Lazy Weekend Canoe, final rev.

These canoes are designed specifically to get people on the water. They are designed with stability in mind first, then easy of building, then economy. To this end, I did some fiddling with the spread of the fore and aft seats to try to maximize the width at the bottom, increasing stability.

Oh, it was a beautiful day at the coast.

Curt started caulking the Lazy Weekend Canoe we'd built last week . . .

. . . . while I measured out where the frames would go.

At 5:04pm, we started attaching the pieces together - starting with the center frames.

While I have done this solo, it is much easier to have a second person help when you are fighting to line up a frame on a wobbly 16' long piece of 1/4" ply.

With both frames attached to one side, we lifted it up onto sawhorses and attached the other side.

And so it went, attach two frames to one side, then attach them to the other. Glue and Screw as you go along. We are going to be using about a quart of TiteBond III glue on this boat - no additional glue, just a tube of caulk to seal the seams.

Curt needed last week's canoe flipped so he could caulk along the keel.

To make the stems I take a 24" piece of 2x4 and rip it in half, then shave a 22° bevel on each side. See that little line there? That's the single easiest trick I know to get the sides to line up perfectly: Match the corners of the sides and your boat will (usually) come out square and even.

And there's me matching the corners.

Slather the chine with glue. Don't be cheap.

TiteBond III skins over quickly, so work had to continue even when we had visitors. This lady runs a local candy/confection shop and came down to see the fun.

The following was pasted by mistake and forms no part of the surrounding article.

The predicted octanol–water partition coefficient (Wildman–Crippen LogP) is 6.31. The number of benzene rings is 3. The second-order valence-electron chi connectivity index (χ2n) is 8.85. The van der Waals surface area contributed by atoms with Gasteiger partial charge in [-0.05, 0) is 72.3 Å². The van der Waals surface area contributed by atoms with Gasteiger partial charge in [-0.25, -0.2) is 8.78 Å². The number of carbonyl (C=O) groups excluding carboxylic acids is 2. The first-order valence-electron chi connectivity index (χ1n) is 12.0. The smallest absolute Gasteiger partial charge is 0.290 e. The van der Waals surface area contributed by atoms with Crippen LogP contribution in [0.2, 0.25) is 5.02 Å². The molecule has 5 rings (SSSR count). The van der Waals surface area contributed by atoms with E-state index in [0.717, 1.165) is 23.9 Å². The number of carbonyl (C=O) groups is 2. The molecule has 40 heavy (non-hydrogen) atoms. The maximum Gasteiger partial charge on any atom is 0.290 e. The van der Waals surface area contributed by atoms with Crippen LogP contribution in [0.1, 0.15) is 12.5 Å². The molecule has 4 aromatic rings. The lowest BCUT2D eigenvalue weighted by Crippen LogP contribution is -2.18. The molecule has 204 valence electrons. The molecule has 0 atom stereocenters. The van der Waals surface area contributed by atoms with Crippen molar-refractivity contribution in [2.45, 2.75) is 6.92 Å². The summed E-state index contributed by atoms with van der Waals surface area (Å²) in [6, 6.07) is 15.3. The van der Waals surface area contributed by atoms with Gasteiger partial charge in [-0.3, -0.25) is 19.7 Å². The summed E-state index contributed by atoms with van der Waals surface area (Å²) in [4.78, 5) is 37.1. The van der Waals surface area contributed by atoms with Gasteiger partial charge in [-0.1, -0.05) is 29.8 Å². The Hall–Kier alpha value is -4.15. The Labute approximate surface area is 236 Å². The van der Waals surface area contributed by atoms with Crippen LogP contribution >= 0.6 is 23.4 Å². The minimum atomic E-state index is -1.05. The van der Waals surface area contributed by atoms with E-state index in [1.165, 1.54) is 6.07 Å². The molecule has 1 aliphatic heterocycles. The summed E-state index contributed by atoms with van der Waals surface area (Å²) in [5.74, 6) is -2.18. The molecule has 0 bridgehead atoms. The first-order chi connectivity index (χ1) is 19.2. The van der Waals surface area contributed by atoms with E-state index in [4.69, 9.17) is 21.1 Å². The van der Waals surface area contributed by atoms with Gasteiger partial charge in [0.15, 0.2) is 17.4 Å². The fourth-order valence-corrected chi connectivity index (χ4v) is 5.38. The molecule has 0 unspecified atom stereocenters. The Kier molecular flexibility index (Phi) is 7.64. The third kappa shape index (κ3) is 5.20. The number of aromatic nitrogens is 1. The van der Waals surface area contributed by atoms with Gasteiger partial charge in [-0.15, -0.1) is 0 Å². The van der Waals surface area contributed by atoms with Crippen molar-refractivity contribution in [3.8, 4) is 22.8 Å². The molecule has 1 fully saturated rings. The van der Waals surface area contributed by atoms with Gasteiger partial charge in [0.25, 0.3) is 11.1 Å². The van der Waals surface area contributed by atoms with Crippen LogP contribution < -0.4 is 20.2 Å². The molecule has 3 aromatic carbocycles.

Now for the other chine.

I have no idea what I'm looking at. Something boat-y, I'm sure.

Zip zip zip. Screws about every 8" or so.

The final step is to drive a longer deck screw through the chine, through the side, and into the stem. We were using 1 5/8" on this.

We finished up by lopping off the chines and stems flush with the sides. This picture was taken at 6:30, an hour and a half after we started. We very easily could have taken another 2 hours and been done. Instead, we closed up and went home.

At 9:40a the next morning, we were back at it, attaching the bottom.

Line up the center of the bottom board with the join in the sides: Makes it perfectly square. Remember, we are trying to maximize the use of plywood, so the bottom board only extends past the chines by about 1/2" on either side. Why 1/2"? Because you always need enough to cut off.

Plus,you can never trust wood to bend uniformly all the time. There's not much excess after the cut is made.

I was working on the new canoe solo while Curt primered last week's canoe.

These canes are cut from 3 sheets of plywood: 2 sheets are used for the sides and the center bottom board, the 3rd sheet is used for the fore/aft bottom boards and seats. Rip a 26" wide plank from the last sheet of ply, then cut it in half - one half for the for'd plank, one for the aft.

All bottom pieces attached, it's time for planing and sanding any excess down flush with the chine.

We rolled the boat upright and decided to leave a 3" newel post on the stems. We think they look stylish.

At 12:40 (I was working solo,) we were done for the day. All that's left is to pull the screws from the butt joints, fill the holes with toothpicks, sand, and paint.

.Done with the boat, but we still had time to play. We decided to check out my new dry suit.